This new edition has been revised with on-point cognitive strategies and updated MS resources. The book includes a new foreword written by Dawn Langdon of the UK MS Trust and four new chapters that follow Jeffrey's journey since 2006. He openly explores some MS physical symptoms, which may accompany the thinking impediments that strike at his cognitive awareness and functions. Not only did he become more active in the movement to cure MS, the progression of his MS led to a more controversial MS treatment, in effort to make his disease manageable.

    Whether or not a person is dealing with the cognitive issues of MS this book should be on the bookshelf of every individual who is dealing with MS

    Gingold was a high-powered attorney with a wife and two young daughters when, at 36, he was diagnosed with multiple sclerosis (MS), a chronic disease that afflicts over 400,000 people in the United States. After five years of dealing with the effects of the disease's characteristic brain lesions, he retired from his law practice and became a volunteer and advocate for the National Multiple Sclerosis Society. This book (the first edition was published in 2006) details the cognitive challenges he faced—losing his train of thought while making a statement in court, getting lost a few blocks from home, forgetting whether he had dropped his daughters off at school, and not really recognizing his wife sitting next to him on their sofa—and the way he coped with them, from practical aides to courage, humor, and persistence in finding a neurologist who took his smallest mental lapses seriously. Since then, he has switched to a new, controversial treatment that has put his MS into remission. VERDICT Gingold often speaks to groups afflicted with MS and their families and health-care providers, and this is another powerful testimony that interested readers will appreciate. Recommended.—Marcia Welsh, Dartmouth Coll. Lib., Hanover, NH

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  1. Which Exercise Should I Choose?

      There is not one specific exercise that is best for people with MS. The most important factor when patients choose an exercise program is to find something they enjoy, because maintaining an exercise program is difficult if the person does not like the activity.

  2. Can I exercise if I am in a wheelchair?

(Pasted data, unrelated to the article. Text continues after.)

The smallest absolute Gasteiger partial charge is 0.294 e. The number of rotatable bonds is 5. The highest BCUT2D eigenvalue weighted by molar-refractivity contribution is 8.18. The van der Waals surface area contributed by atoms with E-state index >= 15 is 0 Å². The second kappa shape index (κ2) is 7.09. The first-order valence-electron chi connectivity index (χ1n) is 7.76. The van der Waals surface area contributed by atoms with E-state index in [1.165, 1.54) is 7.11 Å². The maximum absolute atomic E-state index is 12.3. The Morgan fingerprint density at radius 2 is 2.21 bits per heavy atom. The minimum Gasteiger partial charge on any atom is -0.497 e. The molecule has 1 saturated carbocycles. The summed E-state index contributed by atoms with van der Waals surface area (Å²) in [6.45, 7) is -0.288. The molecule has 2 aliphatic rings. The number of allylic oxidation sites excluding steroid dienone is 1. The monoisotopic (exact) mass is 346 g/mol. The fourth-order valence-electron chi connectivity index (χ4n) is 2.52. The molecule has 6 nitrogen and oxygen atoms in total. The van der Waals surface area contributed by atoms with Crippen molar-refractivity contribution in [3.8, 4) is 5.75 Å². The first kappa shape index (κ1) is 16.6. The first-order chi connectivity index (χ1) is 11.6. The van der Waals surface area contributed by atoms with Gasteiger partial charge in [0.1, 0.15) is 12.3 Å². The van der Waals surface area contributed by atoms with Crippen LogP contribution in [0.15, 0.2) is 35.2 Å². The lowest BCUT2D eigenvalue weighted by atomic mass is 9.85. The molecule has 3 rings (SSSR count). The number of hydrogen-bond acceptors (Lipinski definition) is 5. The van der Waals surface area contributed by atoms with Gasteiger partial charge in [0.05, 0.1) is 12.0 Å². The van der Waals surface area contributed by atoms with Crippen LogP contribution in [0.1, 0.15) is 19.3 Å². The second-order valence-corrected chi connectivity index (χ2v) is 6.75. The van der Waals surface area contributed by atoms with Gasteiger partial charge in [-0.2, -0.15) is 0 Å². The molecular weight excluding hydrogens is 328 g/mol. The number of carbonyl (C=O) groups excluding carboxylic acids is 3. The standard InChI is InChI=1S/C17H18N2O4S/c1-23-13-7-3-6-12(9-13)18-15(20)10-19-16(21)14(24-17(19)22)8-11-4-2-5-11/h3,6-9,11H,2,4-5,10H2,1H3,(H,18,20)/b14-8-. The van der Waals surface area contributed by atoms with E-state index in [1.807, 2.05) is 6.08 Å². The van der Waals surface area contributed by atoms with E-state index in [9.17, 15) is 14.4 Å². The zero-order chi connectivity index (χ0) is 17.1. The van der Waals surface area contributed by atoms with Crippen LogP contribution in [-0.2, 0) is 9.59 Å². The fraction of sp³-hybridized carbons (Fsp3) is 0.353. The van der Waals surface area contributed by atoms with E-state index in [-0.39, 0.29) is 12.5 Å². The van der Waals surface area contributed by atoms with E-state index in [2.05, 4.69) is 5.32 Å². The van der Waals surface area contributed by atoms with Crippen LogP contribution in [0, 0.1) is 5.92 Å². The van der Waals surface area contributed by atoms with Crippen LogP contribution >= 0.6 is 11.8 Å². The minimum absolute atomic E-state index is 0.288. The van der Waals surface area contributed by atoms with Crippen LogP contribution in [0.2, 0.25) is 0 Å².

Even patients who use wheelchairs can-and should-exercise as often as possible. Before beginning an exercise program, wheelchair-bound patients should discuss a program with their doctor and physical therapist and find out which exercises would be the most useful. Just as with other MS patients, those in a wheelchair should not exercise to the point of exhaustion. Patients who have lost the use of their legs can instead concentrate on their arms and upper torso. Exercise is particularly recommeded for these patients because sitting in a weelchair for long periods of time can trigger problems such a stiffness, poor circulation, bedsores, sluggish bowels and depression. Exercises involving range of motion, stretching, strengthening, balance, and aerobics are all imporant for someone who is not ambulatory.

  3. Can exercises strengthen muscles in MS?

      Yes! Resistive, strength-building exercises can often increase strength just enough to improve functions.

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  1. What are some of the walking problems common in MS?

      Toe drag and Drop foot are related to muscle weakness. Weakness in both legs is Paraparesis. Weakness in only one leg is Monoparesis.

  2. What is mobility impairment?

    Problems in walking and getting around independently are a major consideration among people with MS, which can profoundly affect a person's quality of life. Most commonly, people with MS find they must restrict activites due to spasticity, impaired balance, coordination difficulties, tremor and weakness. The ultimate effect of these problems can lead to atrophy, contracted muscles, and poor conditioning.